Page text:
Our second semi final had a similar foundation to the first.

In an epic confrontation with England's number two seed Chris Simpson, relative newcomer Karim Ali Fathi had acquitted himself with aplomb in the quarter finals, coming out the victor in a match of quality, where his tactical persistence and his technical excellence shone through.

His opponent, third seed Alister Walker from Botswana, conversely had done anything but shine in his quarter final against another of this tournament's seeming indomitable giant killers, Declan James from England. Alister had won 3-0, 'tis true, but had never looked comfortable in doing so and owed as much to his opponent's spent body as to his own form, for the victory.

Were we about to see yet another upset in this tournament that has rapidly become 'The graveyard of the seeds?' Certainly Karim Ali Fathi had shown that he has the where-with-all to successfully execute such a mission. However right from the off, it was clear that this evening's Ali Walker was a different specimen to the edition that was on display in the previous match.

Light on his feet, the first few rallies saw beautifully measured, medium paced balls from Walker, primarily allowing him to maintain position but also severely limiting Fathi's options. Fathi on the other hand appeared a little non-plussed, unsure of what to do with Walker's disciplined play.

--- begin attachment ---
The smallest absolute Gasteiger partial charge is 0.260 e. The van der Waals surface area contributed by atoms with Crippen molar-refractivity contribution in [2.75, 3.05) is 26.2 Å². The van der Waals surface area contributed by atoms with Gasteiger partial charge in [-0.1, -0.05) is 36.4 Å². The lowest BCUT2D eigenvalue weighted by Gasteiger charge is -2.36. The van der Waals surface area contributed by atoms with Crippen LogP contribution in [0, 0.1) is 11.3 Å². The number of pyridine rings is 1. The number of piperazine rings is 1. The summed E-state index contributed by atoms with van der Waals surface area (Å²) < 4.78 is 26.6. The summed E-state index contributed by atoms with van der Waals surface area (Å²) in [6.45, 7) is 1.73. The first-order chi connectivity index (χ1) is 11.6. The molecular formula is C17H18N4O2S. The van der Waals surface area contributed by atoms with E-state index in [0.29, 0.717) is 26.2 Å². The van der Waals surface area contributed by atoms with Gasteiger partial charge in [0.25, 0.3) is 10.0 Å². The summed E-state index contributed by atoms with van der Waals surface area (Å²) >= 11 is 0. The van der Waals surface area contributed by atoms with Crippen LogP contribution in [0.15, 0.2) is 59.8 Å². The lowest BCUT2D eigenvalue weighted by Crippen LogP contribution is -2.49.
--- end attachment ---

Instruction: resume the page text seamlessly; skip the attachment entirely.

Karim was able to stay with the game while the ball stayed straight, but, in his desperation to find a way of unlocking the prison cell that Alister was keeping in him, he started trying to play cross-court.

He got short shrift there as Alister's forehand drop-volley punished him with mechanical precision.

This was repeated a number of times - with the same conclusion.
Karim had some success with attacking flair, but at no stage did this fluster Alister who looked ominously composed and sharp. Unhurried and playing within his comfort zone, Walker calmly asphyxiated his opponent to take the first game 11/6 in 13 minutes.

In the second game Karim began with the same sort of crisp timing and penetrative depth that he used to such affect against Chris Simpson. However, where Chris was unable to turn and so Karim found openings, Alister returned these balls with unrelenting control.

Karim rallied briefly to get back to 5-7, but a labored movement to the front betrayed that he was perhaps not as able to compete as he had been the day before. Alister was absolutely solid and this persuaded Karim to risky attempts to force the game. Alister briskly took the last few points to take the game 11/5 in 12 minutes.